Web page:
Music News

Paper Foxes Headlines a Night of New Wave at KWSS' Fall Fundraiser Show

Paper Foxes will headline the KWSS fundraiser this weekend.
Paper Foxes will headline the KWSS fundraiser this weekend. Bryant Redd
After 18 months of build-up, KWSS 93.9 FM is hosting its first concert since the pandemic started. The independent alternative radio station’s Fall Fundraiser will be hosted on Saturday at Last Exit Live, just south of downtown.

Their last show was on March 15, 2020, in what KWSS radio host and promotions and marketing manager Dani Cutler says holds a “special place” in her heart.

“Everyone knew everything was shutting down at that point,” she says. “And I think everybody wanted to come out and just kind of have that last hurrah before we couldn't for a while.”

Cutler expects Saturday’s show to be just as special, as the event is headlined by Paper Foxes, longtime friends of the station and Phoenix New Times' pick for Best Band of 2021.

“Oh, my goodness, they're incredible,” Cutler says, who saw the band at their first show at Crescent Ballroom years ago. “The progression in them has just been fantastic. I love them so much.”

The band’s sound is somewhere between New Wave and disco, and even lead singer CJ Jacobson struggles to nail his group down sometimes.

“​​A few years ago, Phoenix New Times called us a ‘death disco’ band,” he says with a laugh. “I think that still suits us really well. We've got something kind of dark and moody going on, but it's also really danceable.”

As for Saturday night’s show, Jacobson says the band has a couple of unique additions to their set planned: brand-new matching outfits and a recently learned cover the band thinks fans will definitely recognize.

The modern '80s sound that Paper Foxes has become known for in the Valley will be the inspiration for the rest of the evening. Other performers include Electric Sol, MRCH, and The Numan League, the latter of which is exactly what it sounds like: a tribute to Gary Numan and The Human League.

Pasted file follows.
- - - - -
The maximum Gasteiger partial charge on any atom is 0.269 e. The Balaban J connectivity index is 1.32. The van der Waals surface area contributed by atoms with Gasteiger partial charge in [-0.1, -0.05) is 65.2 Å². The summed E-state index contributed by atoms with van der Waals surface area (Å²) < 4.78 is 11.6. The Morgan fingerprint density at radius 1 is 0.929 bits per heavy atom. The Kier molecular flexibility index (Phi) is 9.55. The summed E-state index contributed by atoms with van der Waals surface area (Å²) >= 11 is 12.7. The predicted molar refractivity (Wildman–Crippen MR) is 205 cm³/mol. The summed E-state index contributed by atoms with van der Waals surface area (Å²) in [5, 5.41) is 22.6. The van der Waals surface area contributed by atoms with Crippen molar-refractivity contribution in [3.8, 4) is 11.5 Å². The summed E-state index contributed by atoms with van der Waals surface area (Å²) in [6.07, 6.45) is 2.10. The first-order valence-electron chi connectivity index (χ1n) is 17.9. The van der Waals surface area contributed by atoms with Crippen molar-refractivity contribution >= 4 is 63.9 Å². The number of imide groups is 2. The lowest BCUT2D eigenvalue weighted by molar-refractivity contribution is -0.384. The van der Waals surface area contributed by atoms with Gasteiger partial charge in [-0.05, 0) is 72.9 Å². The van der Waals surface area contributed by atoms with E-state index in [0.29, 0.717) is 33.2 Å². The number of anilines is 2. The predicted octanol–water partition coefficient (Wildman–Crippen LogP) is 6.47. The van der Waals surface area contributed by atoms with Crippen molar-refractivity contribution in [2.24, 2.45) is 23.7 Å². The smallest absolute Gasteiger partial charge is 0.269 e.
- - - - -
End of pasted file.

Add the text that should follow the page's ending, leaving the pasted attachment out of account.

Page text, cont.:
Cutler says she couldn’t possibly decide which artist she is most excited to see, but the one she hasn’t yet seen live is Electric Sol.

“Honestly, I'm excited to just be there the whole evening,” she says. “It's gonna have such a fun, dance party '80s vibe to it.”

click to enlarge From left, Jay Cairo, Dani Cutler, Dubs White, Frank Magarelli, and Brian Defox of KWSS pose at Last Exit Live. - HARRY BUEDEL
From left, Jay Cairo, Dani Cutler, Dubs White, Frank Magarelli, and Brian Defox of KWSS pose at Last Exit Live.
Harry Buedel
The Fall Fundraiser is a huge opportunity for KWSS, which is entirely volunteer-run. These fundraisers help the station stay afloat, and it’s impossible to overstate the importance of the symbiotic relationship between local music and local radio.

“This is our 16th year, and being able to support local music the way we have is a way that is really unique,” Cutler says. “We have been able to support not just local music, but of course, local small business and just the community as a whole.”

Cutler emphasized how the station is able to help support local music using the “marathon, not a sprint” mentality. The more listeners continue tuning in, the more they get familiar with local artists and are inclined to support those artists. That relationship is something Jacobson says Paper Foxes really cherishes.

“I feel like bands and small stations having a relationship is really big," he says. “There's just kind of this really, really amazing grassroots feeling to it.”

Cutler is just excited to be able to witness that relationship in person again. She hasn’t seen many of the bands or friends of the station since the pandemic began, and is ready to be back in the same room celebrating local radio.

“I feel like I'm meeting up with family and friends again, and the people that I love, you know — that's kind of what I want to happen,” she said. “That is what KWSS is about, at its core, is community.”

KWSS Fall Fundraiser. 8 p.m. Saturday, November 13. Last Exit Live, 717 South Central Avenue. Proof of COVID-19 vaccination or a negative COVID-19 test within 72 hours of the event is required for entry. Tickets start at $15 and are $20 if purchased the day of the show.
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Gannon Hanevold is the Phoenix New Times editorial intern.
Contact: Gannon Hanevold